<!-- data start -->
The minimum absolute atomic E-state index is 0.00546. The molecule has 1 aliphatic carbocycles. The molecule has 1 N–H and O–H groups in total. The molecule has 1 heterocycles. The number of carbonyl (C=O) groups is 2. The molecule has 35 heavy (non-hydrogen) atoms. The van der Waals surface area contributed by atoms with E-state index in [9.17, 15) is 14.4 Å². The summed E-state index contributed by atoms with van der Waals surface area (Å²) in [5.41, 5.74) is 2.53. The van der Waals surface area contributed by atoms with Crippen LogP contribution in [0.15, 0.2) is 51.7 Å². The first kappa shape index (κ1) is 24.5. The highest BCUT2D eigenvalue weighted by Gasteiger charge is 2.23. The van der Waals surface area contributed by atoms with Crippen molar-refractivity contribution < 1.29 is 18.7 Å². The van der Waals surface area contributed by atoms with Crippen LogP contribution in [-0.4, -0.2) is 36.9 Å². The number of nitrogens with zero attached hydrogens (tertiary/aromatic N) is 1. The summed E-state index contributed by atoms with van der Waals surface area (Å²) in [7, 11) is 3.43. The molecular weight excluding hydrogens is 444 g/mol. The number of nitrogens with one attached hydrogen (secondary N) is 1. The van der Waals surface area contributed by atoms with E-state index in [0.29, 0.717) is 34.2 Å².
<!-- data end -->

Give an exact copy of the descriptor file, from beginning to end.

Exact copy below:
The minimum absolute atomic E-state index is 0.00546. The molecule has 1 aliphatic carbocycles. The molecule has 1 N–H and O–H groups in total. The molecule has 1 heterocycles. The number of carbonyl (C=O) groups is 2. The molecule has 35 heavy (non-hydrogen) atoms. The van der Waals surface area contributed by atoms with E-state index in [9.17, 15) is 14.4 Å². The summed E-state index contributed by atoms with van der Waals surface area (Å²) in [5.41, 5.74) is 2.53. The van der Waals surface area contributed by atoms with Crippen LogP contribution in [0.15, 0.2) is 51.7 Å². The first kappa shape index (κ1) is 24.5. The highest BCUT2D eigenvalue weighted by Gasteiger charge is 2.23. The van der Waals surface area contributed by atoms with Crippen molar-refractivity contribution < 1.29 is 18.7 Å². The van der Waals surface area contributed by atoms with Crippen LogP contribution in [-0.4, -0.2) is 36.9 Å². The number of nitrogens with zero attached hydrogens (tertiary/aromatic N) is 1. The summed E-state index contributed by atoms with van der Waals surface area (Å²) in [7, 11) is 3.43. The molecular weight excluding hydrogens is 444 g/mol. The number of nitrogens with one attached hydrogen (secondary N) is 1. The van der Waals surface area contributed by atoms with E-state index in [0.29, 0.717) is 34.2 Å².